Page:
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My therapy in college was interrupted by COVID-19 and I still need it – now what?

The stay-at-home restrictions and social distancing necessitated by COVID-19 have had sudden ripple effects on mental health services for everyone who counts on these supports and treatments. 

College students have faced their own unique effects, as campuses have emptied requiring students to relocate to their respective homes. Although psychological treatment is included amongst essential services, social-distancing has created a widespread prohibition on in-person therapy. An added wrinkle for out-of-state students who’ve been mandated to leave college housing is that their therapist is most likely not licensed in the students’ home states (not to mention the situation faced by international students returning to their home countries).

Dealing with uncertainty is the core underlying theme of stress and anxiety. Hence, the quick switch to all online classes, its effects on graded assignments, and trying to figure out where and when to study without distraction in the home that now serves as a makeshift, all-in-one school and workplace all produce a state of flux. Not the least of these issues is questions about how to reconnect with or find a therapist for remote treatment – or if this is even possible.

A first proactive coping step is to identify the specific questions you are facing and take stock of your automatic thoughts about them – “What am I going to do about therapy?” Such rhetorical questions are usually veiled negative thoughts – “I’m not going to be able to have therapy sessions.” For a different approach, the next step is to consider actual information – what you know and what you do not know (yet) – and decide on a course of action. In the case of this sort of rhetorical question – “What am I going to do about [fill-in-the-blank]” – the task is constructing a literal answer to it and a realistic, attainable action plan.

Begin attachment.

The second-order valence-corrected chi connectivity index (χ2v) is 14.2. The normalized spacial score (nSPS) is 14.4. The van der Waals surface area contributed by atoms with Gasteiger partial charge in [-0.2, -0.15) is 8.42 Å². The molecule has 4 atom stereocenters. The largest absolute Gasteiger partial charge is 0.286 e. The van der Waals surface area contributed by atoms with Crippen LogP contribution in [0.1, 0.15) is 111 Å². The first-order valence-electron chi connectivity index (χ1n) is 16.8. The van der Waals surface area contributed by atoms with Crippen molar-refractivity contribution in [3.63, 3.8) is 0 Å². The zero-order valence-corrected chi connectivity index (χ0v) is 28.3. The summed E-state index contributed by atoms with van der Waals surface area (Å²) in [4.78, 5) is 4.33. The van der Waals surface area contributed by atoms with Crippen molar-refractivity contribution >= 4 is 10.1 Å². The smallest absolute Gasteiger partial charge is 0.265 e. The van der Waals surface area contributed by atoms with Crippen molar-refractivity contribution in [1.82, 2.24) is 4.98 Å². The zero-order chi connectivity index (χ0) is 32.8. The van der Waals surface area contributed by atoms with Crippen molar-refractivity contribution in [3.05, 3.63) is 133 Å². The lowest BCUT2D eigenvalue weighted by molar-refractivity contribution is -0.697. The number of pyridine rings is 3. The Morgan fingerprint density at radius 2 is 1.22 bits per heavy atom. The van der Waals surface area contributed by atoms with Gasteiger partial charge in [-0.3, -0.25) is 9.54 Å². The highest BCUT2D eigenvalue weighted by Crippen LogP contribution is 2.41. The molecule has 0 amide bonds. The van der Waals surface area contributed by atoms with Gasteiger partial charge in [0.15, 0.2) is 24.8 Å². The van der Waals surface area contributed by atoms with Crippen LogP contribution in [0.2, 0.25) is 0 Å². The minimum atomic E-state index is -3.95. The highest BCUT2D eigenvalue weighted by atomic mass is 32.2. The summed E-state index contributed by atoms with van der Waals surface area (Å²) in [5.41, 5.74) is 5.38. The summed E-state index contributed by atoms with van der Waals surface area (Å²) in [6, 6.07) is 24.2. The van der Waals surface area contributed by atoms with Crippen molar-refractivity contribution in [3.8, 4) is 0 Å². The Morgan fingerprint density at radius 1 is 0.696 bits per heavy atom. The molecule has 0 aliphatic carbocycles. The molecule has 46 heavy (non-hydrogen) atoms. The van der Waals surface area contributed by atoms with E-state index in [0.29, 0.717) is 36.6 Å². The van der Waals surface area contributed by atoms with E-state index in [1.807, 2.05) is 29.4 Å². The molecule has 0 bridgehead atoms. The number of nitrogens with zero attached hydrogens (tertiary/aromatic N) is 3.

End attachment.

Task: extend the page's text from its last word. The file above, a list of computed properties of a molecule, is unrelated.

So, let’s focus on what we know about how to access therapy services during the COVID restrictions.

1) First and foremost, remember that psychological emergencies, such as suicidal thoughts, plans, and intentions warrant a trip to or at least contact with a hospital emergency department, urgent care center, or crisis response center, which are still open and accessible. Calling 911 for emergency response is also still the correct response to an imminent risk to one’s life due to suicidal thoughts and actions. Other resources include: 1-800-273-TALK (8255) / https://suicidepreventionlifeline.org (online chat available) / via Twitter @800273TALK

2) Don’t assume that your college counseling services are not available, as many institutions have transferred all of their services to telehealth. Reach out to your therapist and the college counseling center for information about how they are handling established (or new) clients, including out-of-state students.